If asked which traditional Japanese arts are female-only, the first thing that comes to mind for most foreigners is probably geisha. Following that, most people might guess tea ceremony, ikebana (flower arrangement) or calligraphy. But tea ceremony and ikebana had connections to Buddhism and were started in Japan by Buddhist priests. Still today many masters in these two disciplines are men. Calligraphy was brought over from China and both men and women practiced by copying Chinese letters. Only later did Japan develop its own form of calligraphy which is still practiced today by both sexes.

In this article, we introduce five strictly female Japanese arts, a couple of which you may have never heard of before. In addition to everyone’s favorite, the geisha, we introduce the world’s only all-female revue, naginata swords for women, itako female fortune-tellers and the mysterious naked sea nymphs: the ama pearl divers.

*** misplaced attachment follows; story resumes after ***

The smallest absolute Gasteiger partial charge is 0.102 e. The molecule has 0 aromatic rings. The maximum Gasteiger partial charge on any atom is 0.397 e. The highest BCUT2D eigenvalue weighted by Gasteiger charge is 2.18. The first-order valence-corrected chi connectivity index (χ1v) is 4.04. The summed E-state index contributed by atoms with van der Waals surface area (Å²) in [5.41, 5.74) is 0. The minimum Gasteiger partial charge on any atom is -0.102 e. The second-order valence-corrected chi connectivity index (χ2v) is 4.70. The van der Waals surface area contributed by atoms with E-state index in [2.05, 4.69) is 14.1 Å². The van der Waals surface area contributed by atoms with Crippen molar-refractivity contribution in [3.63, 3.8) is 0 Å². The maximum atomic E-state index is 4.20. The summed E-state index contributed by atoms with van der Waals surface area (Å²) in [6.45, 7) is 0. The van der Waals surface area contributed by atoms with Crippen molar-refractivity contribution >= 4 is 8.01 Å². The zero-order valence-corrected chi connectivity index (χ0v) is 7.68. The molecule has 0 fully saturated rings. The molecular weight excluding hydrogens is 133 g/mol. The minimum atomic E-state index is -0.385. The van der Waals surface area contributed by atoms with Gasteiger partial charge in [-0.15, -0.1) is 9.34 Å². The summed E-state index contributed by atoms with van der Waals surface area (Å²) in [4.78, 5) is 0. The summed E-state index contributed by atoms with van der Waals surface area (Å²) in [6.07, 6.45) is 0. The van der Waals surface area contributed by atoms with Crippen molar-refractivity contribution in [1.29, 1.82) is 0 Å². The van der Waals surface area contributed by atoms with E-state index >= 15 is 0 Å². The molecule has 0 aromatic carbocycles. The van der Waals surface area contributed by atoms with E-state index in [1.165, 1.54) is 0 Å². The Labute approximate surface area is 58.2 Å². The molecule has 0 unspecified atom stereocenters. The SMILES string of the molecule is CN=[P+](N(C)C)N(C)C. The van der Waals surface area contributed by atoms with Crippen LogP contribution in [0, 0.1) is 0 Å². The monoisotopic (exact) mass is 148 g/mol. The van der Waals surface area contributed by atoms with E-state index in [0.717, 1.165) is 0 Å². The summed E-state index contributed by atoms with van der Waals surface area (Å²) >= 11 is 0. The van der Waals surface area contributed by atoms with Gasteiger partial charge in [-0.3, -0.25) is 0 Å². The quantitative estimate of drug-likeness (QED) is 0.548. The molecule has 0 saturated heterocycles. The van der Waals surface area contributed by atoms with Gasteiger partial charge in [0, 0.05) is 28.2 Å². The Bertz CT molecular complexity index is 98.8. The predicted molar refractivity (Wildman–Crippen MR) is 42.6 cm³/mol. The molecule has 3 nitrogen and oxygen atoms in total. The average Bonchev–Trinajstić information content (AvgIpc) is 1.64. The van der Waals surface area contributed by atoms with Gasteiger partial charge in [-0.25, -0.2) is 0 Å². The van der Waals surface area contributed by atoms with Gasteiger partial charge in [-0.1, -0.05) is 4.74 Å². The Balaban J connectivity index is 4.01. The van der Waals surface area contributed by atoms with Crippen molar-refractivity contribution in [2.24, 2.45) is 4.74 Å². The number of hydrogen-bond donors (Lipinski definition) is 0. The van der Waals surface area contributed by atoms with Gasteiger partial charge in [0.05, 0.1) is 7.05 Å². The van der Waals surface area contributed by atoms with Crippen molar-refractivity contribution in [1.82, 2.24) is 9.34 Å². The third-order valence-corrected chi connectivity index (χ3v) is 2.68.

1. Geisha 芸者

geishaAmazon, University of Wisconsin Chazen Museum of Art

Japan’s geisha hardly need an introduction, as they are plastered on book covers, postcards and souvenirs everywhere. These skilled entertainers which can still be found in Kyoto’s Gion district and outside of Tokyo in Atami, are educated and refined in the Japanese arts of dance, music, games and conversation. Unfortunately, the chance to see these performing artists is rare these days as they command a high price and most people cannot afford to be in their company. There are, however, special deals for tourists that make the geisha more accessible since the exclusive world of these entertainers requires an introduction and other stipulations.